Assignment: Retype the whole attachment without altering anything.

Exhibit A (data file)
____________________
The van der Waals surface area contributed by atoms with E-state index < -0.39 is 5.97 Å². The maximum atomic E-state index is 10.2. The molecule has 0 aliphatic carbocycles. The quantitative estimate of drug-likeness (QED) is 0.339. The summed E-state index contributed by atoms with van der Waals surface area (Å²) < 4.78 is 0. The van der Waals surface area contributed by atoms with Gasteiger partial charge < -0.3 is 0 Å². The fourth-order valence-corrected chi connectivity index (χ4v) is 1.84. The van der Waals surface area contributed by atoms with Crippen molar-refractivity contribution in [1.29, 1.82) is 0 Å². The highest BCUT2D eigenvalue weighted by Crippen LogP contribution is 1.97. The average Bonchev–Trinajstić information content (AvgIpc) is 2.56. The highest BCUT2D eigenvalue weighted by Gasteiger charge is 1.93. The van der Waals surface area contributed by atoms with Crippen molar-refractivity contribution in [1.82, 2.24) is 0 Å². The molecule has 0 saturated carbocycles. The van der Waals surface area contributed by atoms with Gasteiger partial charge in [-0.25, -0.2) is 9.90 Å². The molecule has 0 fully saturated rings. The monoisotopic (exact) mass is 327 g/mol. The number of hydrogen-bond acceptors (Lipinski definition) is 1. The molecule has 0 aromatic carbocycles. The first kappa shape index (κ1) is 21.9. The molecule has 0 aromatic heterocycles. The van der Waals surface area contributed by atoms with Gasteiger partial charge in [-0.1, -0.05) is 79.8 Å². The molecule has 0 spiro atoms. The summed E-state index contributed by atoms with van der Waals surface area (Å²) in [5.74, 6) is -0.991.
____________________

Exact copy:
The van der Waals surface area contributed by atoms with E-state index < -0.39 is 5.97 Å². The maximum atomic E-state index is 10.2. The molecule has 0 aliphatic carbocycles. The quantitative estimate of drug-likeness (QED) is 0.339. The summed E-state index contributed by atoms with van der Waals surface area (Å²) < 4.78 is 0. The van der Waals surface area contributed by atoms with Gasteiger partial charge < -0.3 is 0 Å². The fourth-order valence-corrected chi connectivity index (χ4v) is 1.84. The van der Waals surface area contributed by atoms with Crippen molar-refractivity contribution in [1.29, 1.82) is 0 Å². The highest BCUT2D eigenvalue weighted by Crippen LogP contribution is 1.97. The average Bonchev–Trinajstić information content (AvgIpc) is 2.56. The highest BCUT2D eigenvalue weighted by Gasteiger charge is 1.93. The van der Waals surface area contributed by atoms with Crippen molar-refractivity contribution in [1.82, 2.24) is 0 Å². The molecule has 0 saturated carbocycles. The van der Waals surface area contributed by atoms with Gasteiger partial charge in [-0.25, -0.2) is 9.90 Å². The molecule has 0 fully saturated rings. The monoisotopic (exact) mass is 327 g/mol. The number of hydrogen-bond acceptors (Lipinski definition) is 1. The molecule has 0 aromatic carbocycles. The first kappa shape index (κ1) is 21.9. The molecule has 0 aromatic heterocycles. The van der Waals surface area contributed by atoms with Gasteiger partial charge in [-0.1, -0.05) is 79.8 Å². The molecule has 0 spiro atoms. The summed E-state index contributed by atoms with van der Waals surface area (Å²) in [5.74, 6) is -0.991.